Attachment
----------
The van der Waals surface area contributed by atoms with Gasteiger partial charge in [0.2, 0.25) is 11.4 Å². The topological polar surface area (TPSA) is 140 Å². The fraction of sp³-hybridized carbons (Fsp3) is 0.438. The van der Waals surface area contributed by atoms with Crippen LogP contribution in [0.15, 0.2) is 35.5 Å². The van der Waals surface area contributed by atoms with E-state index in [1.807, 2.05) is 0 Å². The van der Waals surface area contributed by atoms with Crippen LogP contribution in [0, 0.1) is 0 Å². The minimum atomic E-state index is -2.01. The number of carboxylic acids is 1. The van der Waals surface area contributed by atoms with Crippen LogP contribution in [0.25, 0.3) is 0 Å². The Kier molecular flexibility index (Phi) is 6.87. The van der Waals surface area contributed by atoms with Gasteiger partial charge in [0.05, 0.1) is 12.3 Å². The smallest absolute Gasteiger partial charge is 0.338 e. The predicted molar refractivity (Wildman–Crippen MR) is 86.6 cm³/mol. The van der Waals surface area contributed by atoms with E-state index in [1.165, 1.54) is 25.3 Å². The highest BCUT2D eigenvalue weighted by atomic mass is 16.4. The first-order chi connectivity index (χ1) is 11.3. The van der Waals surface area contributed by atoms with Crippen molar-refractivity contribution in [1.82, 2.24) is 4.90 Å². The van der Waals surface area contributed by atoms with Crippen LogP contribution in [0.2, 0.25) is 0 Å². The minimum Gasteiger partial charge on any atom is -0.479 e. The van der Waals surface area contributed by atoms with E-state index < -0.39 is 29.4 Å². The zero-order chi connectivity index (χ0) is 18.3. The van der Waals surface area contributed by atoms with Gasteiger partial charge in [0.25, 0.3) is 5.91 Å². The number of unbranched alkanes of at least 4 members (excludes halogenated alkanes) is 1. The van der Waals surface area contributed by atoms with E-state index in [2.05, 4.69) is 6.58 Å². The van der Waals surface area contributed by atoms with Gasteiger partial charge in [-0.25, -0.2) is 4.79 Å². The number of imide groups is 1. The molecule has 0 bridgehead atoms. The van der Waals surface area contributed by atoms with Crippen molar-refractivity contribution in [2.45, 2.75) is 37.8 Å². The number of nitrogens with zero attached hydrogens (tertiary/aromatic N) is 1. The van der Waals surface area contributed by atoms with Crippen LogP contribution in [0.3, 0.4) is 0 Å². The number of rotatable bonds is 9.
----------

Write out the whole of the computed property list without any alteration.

The van der Waals surface area contributed by atoms with Gasteiger partial charge in [0.2, 0.25) is 11.4 Å². The topological polar surface area (TPSA) is 140 Å². The fraction of sp³-hybridized carbons (Fsp3) is 0.438. The van der Waals surface area contributed by atoms with Crippen LogP contribution in [0.15, 0.2) is 35.5 Å². The van der Waals surface area contributed by atoms with E-state index in [1.807, 2.05) is 0 Å². The van der Waals surface area contributed by atoms with Crippen LogP contribution in [0, 0.1) is 0 Å². The minimum atomic E-state index is -2.01. The number of carboxylic acids is 1. The van der Waals surface area contributed by atoms with Crippen LogP contribution in [0.25, 0.3) is 0 Å². The Kier molecular flexibility index (Phi) is 6.87. The van der Waals surface area contributed by atoms with Gasteiger partial charge in [0.05, 0.1) is 12.3 Å². The smallest absolute Gasteiger partial charge is 0.338 e. The predicted molar refractivity (Wildman–Crippen MR) is 86.6 cm³/mol. The van der Waals surface area contributed by atoms with E-state index in [1.165, 1.54) is 25.3 Å². The highest BCUT2D eigenvalue weighted by atomic mass is 16.4. The first-order chi connectivity index (χ1) is 11.3. The van der Waals surface area contributed by atoms with Crippen molar-refractivity contribution in [1.82, 2.24) is 4.90 Å². The van der Waals surface area contributed by atoms with Crippen LogP contribution in [0.2, 0.25) is 0 Å². The minimum Gasteiger partial charge on any atom is -0.479 e. The van der Waals surface area contributed by atoms with E-state index < -0.39 is 29.4 Å². The zero-order chi connectivity index (χ0) is 18.3. The van der Waals surface area contributed by atoms with Gasteiger partial charge in [0.25, 0.3) is 5.91 Å². The number of unbranched alkanes of at least 4 members (excludes halogenated alkanes) is 1. The van der Waals surface area contributed by atoms with E-state index in [2.05, 4.69) is 6.58 Å². The van der Waals surface area contributed by atoms with Gasteiger partial charge in [-0.25, -0.2) is 4.79 Å². The number of imide groups is 1. The molecule has 0 bridgehead atoms. The van der Waals surface area contributed by atoms with Crippen molar-refractivity contribution in [2.45, 2.75) is 37.8 Å². The number of nitrogens with zero attached hydrogens (tertiary/aromatic N) is 1. The van der Waals surface area contributed by atoms with Crippen LogP contribution in [0.3, 0.4) is 0 Å². The number of rotatable bonds is 9.